Yes, there is a solid basis for hope. There are a few businesses that seem to be able to ride out these rough seas of uncertainty – they appear to be able to surf the economic breakers and emerge stronger and fitter than before. What do they know that everyone else doesn’t? What do they do that makes such a difference?

A massive research project by Dr Vinod Singhal in the USA has found the answer. He has proved that, providing that you do it effectively, “Excellence” doubles your financial competitiveness.

Using this research base we have developed a powerful web based business diagnostic tool called the Competitive Strength Report. It is the only tool available from anyone, anywhere that provides an objective assessment of a business' Competitive Strength compared to the very best in the world - not just in a particular sector but the best at anything.

The Competitive Strength way of looking at the world delivers exceptional insights - why don't you find out more about it at the Competitive Strength website?

Friday, 5 October 2007

There must be a better way

Which frequently used business strategy is guaranteed to create big rewards for accountants, lawyers and bankers yet at best has only a 50% chance of creating value for the businesses deploying the strategy?

Answer - Mergers and Acquisitions.

Susan Cartwright is Professor of Organisational Psychology at the Manchester Business School and her research interests and publications are in the area of occupational stress and organisational change, particularly in the context of mergers, acquisitions and joint ventures. In an article in the Daily Telegraph Business Summer School she writes:
“US sources place merger failure rates as high as 80%. UK evidence indicates that around half of mergers fail to meet financial expectations. A much cited McKinsey study suggests that most organisations would have received a better return on their investment if they had banked their money instead of buying another company".

So with a failure rate of between 50% and 80% why has the trend for this apparently high risk strategy grown significantly in pace and volume in the last decade?

Undoubtedly the persuasive powers (and the powerful incentives) of the M&A financiers and their associated service providers/advisors are a significant factor – however a key driver of mergers and acquisitions is change. Change is happening so fast, so frequently and on such a large scale that businesses find themselves needing to change shape, focus, size and capability, and often believe that they must do this rapidly and on a large scale. M&A offers an immediate and attractive approach that can be a logical means of achieving this. When it is executed effectively, it can deliver the desired outcomes. But, when it is not done well, the results can be a massive disappointment, as Susan Cartwright and others report. So it looks like we need to use it, but at this rate of failure can we afford to keep on doing it the way we always have? Is there a better way to ensure that M&A’s deliver more predictable outcomes?

Susan Cartwright goes on to say:
“To make mergers and acquisitions work senior managements must focus on integrating the cultures of the companies brought together…One lesson to be learned is that deals work best when the cultures of combining companies are similar … A related lesson is that due diligence in advance of deals should extend to evaluating the degree of the cultural fit between companies. Executives involved in mergers and acquisitions need to understand the cultural values and strengths and weaknesses of their prospective partners”.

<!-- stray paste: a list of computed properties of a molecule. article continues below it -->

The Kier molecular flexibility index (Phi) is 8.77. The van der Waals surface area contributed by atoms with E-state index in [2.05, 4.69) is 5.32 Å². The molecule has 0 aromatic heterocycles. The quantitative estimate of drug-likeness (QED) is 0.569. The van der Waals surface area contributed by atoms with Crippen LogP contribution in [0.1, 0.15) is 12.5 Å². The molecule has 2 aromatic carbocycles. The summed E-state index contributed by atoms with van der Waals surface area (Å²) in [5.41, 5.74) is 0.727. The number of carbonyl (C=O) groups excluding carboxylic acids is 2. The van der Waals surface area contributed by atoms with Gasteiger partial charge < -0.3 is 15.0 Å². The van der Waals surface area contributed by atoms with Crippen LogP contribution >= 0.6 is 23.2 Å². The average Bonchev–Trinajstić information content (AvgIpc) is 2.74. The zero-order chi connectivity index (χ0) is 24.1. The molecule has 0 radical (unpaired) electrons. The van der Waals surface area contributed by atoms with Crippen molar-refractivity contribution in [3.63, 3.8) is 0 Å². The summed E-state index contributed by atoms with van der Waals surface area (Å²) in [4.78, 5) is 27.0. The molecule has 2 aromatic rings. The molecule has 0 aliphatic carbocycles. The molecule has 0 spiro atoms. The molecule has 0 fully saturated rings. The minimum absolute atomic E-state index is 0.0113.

This makes sense but why might this be effective and how could you do it anyway? Applying a Competitive Strength perspective to M&A provides some answers.

The Competitive Strength Report enables a business to rapidly and objectively assess its Competitive Strength expressed as one of four Competitive Strength Conditions – ConstrainedComfortableExcellentFree. Each condition, expressed across 15 dimensions of measure, is a product of how an organisation thinks and behaves and so they are also concise assessments of the organisational culture. It is therefore possible to compare the different cultures and assess the potential consequences of combining these, the potential risks of complete failure, and how to ensure you get the result you want from M&A as opposed to just what turns up!

An example of just what “turns up” are when a Comfortable organization acquires a Constrained one, often a temptation because of the apparently low price for which the Constrained business might be acquired for. A Comfortable business has a relatively low potential for change and a Constrained business an even lower one. The chances are the combined businesses will both become Constrained and value will be lost – a donkey and a mule are unlikely to perform like a thoroughbred – a sickly donkey and a mercy call to the Vet is a much more likely result! Is the BAA situation an illustration of this, we wonder?

When a Comfortable business acquires or merges with an Excellent business they will most probably pay a high price for it (it will have strong financial performance) and yet the Excellence can be so quickly lost. We know first hand of one example where it took just 8 months for the acquirer to turn an excellent business from being highly profitable to loss making and for it to disappear completely in under two years.

Even an Excellent business acquiring or merging with a Comfortable or Constrained business can find its Excellence diluted, especially if it is not fully aware of why it has achieved its Excellent Competitive Strength Condition and how to maintain it. A merger situation where it might not be as dominant a partner as it expected is a particular risk. Have recent results at Virgin Media illustrated this type of “what turns up”?

What about Comfortable with Comfortable or Constrained with Constrained? Well they are likely to get on well but the chances of adding value are slim. The “synergy” is likely to be 1 problem + 1 problem = 3 problems.

Explore the Competitive Strength website, apply the ideas to what you know and have experienced of M&A and decide for yourself if this might produce a better way.